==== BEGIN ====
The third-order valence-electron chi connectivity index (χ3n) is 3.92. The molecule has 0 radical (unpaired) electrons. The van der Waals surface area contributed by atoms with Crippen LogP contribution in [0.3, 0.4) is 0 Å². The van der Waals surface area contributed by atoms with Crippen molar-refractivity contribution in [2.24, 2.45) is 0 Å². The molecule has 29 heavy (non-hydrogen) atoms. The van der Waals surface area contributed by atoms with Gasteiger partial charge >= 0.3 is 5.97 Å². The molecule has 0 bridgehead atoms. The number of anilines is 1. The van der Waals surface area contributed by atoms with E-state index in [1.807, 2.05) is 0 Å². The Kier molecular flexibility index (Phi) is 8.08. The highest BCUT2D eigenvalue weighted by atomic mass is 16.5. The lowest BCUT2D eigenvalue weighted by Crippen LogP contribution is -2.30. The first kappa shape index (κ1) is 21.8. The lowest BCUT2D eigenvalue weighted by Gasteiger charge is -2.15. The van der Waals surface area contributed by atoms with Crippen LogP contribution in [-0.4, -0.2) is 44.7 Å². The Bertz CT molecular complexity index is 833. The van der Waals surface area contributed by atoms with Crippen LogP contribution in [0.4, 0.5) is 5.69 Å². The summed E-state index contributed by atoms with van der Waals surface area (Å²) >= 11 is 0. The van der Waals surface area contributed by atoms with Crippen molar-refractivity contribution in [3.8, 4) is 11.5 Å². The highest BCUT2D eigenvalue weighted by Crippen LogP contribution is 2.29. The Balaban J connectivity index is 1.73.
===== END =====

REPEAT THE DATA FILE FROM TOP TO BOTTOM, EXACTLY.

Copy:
The third-order valence-electron chi connectivity index (χ3n) is 3.92. The molecule has 0 radical (unpaired) electrons. The van der Waals surface area contributed by atoms with Crippen LogP contribution in [0.3, 0.4) is 0 Å². The van der Waals surface area contributed by atoms with Crippen molar-refractivity contribution in [2.24, 2.45) is 0 Å². The molecule has 29 heavy (non-hydrogen) atoms. The van der Waals surface area contributed by atoms with Gasteiger partial charge >= 0.3 is 5.97 Å². The molecule has 0 bridgehead atoms. The number of anilines is 1. The van der Waals surface area contributed by atoms with E-state index in [1.807, 2.05) is 0 Å². The Kier molecular flexibility index (Phi) is 8.08. The highest BCUT2D eigenvalue weighted by atomic mass is 16.5. The lowest BCUT2D eigenvalue weighted by Crippen LogP contribution is -2.30. The first kappa shape index (κ1) is 21.8. The lowest BCUT2D eigenvalue weighted by Gasteiger charge is -2.15. The van der Waals surface area contributed by atoms with Crippen LogP contribution in [-0.4, -0.2) is 44.7 Å². The Bertz CT molecular complexity index is 833. The van der Waals surface area contributed by atoms with Crippen LogP contribution in [0.4, 0.5) is 5.69 Å². The summed E-state index contributed by atoms with van der Waals surface area (Å²) >= 11 is 0. The van der Waals surface area contributed by atoms with Crippen molar-refractivity contribution in [3.8, 4) is 11.5 Å². The highest BCUT2D eigenvalue weighted by Crippen LogP contribution is 2.29. The Balaban J connectivity index is 1.73.